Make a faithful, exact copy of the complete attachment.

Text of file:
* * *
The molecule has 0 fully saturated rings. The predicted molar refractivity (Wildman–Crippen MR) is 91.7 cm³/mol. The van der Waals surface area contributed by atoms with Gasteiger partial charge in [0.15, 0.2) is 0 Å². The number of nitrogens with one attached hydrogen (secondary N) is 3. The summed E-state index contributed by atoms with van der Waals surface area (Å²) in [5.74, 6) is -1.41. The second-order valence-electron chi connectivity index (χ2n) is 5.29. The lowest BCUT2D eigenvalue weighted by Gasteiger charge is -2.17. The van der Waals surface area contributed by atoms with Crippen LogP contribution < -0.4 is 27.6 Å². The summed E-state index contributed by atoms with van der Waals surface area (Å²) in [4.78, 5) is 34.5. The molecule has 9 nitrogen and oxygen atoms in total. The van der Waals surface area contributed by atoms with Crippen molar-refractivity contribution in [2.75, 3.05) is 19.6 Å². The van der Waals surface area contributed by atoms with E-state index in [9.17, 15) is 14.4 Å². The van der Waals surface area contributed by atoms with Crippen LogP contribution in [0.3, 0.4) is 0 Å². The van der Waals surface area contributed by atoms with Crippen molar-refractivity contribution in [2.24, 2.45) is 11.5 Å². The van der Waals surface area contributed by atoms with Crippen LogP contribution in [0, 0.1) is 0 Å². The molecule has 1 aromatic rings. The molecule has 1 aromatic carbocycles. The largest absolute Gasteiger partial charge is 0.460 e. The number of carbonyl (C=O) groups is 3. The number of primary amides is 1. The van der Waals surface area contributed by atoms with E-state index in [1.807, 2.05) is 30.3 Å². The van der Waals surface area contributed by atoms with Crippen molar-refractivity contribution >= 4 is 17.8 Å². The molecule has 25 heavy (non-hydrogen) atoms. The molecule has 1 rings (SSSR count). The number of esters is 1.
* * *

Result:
The molecule has 0 fully saturated rings. The predicted molar refractivity (Wildman–Crippen MR) is 91.7 cm³/mol. The van der Waals surface area contributed by atoms with Gasteiger partial charge in [0.15, 0.2) is 0 Å². The number of nitrogens with one attached hydrogen (secondary N) is 3. The summed E-state index contributed by atoms with van der Waals surface area (Å²) in [5.74, 6) is -1.41. The second-order valence-electron chi connectivity index (χ2n) is 5.29. The lowest BCUT2D eigenvalue weighted by Gasteiger charge is -2.17. The van der Waals surface area contributed by atoms with Crippen LogP contribution < -0.4 is 27.6 Å². The summed E-state index contributed by atoms with van der Waals surface area (Å²) in [4.78, 5) is 34.5. The molecule has 9 nitrogen and oxygen atoms in total. The van der Waals surface area contributed by atoms with Crippen molar-refractivity contribution in [2.75, 3.05) is 19.6 Å². The van der Waals surface area contributed by atoms with E-state index in [9.17, 15) is 14.4 Å². The van der Waals surface area contributed by atoms with Crippen LogP contribution in [0.3, 0.4) is 0 Å². The van der Waals surface area contributed by atoms with Crippen molar-refractivity contribution in [2.24, 2.45) is 11.5 Å². The van der Waals surface area contributed by atoms with Crippen LogP contribution in [0, 0.1) is 0 Å². The molecule has 1 aromatic rings. The molecule has 1 aromatic carbocycles. The largest absolute Gasteiger partial charge is 0.460 e. The number of carbonyl (C=O) groups is 3. The number of primary amides is 1. The van der Waals surface area contributed by atoms with E-state index in [1.807, 2.05) is 30.3 Å². The van der Waals surface area contributed by atoms with Crippen molar-refractivity contribution >= 4 is 17.8 Å². The molecule has 25 heavy (non-hydrogen) atoms. The molecule has 1 rings (SSSR count). The number of esters is 1.